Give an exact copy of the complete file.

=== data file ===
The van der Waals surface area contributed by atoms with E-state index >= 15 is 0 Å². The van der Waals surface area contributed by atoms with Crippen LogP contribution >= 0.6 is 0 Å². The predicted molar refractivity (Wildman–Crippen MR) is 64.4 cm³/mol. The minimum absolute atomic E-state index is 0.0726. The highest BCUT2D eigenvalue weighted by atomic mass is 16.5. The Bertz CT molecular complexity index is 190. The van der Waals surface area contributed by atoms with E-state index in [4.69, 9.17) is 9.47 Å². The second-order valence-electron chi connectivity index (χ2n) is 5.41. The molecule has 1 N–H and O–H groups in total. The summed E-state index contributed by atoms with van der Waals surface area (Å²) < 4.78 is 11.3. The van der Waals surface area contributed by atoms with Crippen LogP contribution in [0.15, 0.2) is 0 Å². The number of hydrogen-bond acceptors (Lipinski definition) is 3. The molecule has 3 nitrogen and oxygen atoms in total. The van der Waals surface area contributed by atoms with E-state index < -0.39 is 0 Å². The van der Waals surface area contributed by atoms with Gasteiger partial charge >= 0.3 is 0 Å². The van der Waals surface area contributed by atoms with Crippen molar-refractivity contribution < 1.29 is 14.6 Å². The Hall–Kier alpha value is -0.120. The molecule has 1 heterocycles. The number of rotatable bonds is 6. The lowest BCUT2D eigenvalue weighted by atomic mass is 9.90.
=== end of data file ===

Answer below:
The van der Waals surface area contributed by atoms with E-state index >= 15 is 0 Å². The van der Waals surface area contributed by atoms with Crippen LogP contribution >= 0.6 is 0 Å². The predicted molar refractivity (Wildman–Crippen MR) is 64.4 cm³/mol. The minimum absolute atomic E-state index is 0.0726. The highest BCUT2D eigenvalue weighted by atomic mass is 16.5. The Bertz CT molecular complexity index is 190. The van der Waals surface area contributed by atoms with E-state index in [4.69, 9.17) is 9.47 Å². The second-order valence-electron chi connectivity index (χ2n) is 5.41. The molecule has 1 N–H and O–H groups in total. The summed E-state index contributed by atoms with van der Waals surface area (Å²) < 4.78 is 11.3. The van der Waals surface area contributed by atoms with Crippen LogP contribution in [0.15, 0.2) is 0 Å². The number of hydrogen-bond acceptors (Lipinski definition) is 3. The molecule has 3 nitrogen and oxygen atoms in total. The van der Waals surface area contributed by atoms with E-state index < -0.39 is 0 Å². The van der Waals surface area contributed by atoms with Gasteiger partial charge >= 0.3 is 0 Å². The van der Waals surface area contributed by atoms with Crippen molar-refractivity contribution < 1.29 is 14.6 Å². The Hall–Kier alpha value is -0.120. The molecule has 1 heterocycles. The number of rotatable bonds is 6. The lowest BCUT2D eigenvalue weighted by atomic mass is 9.90.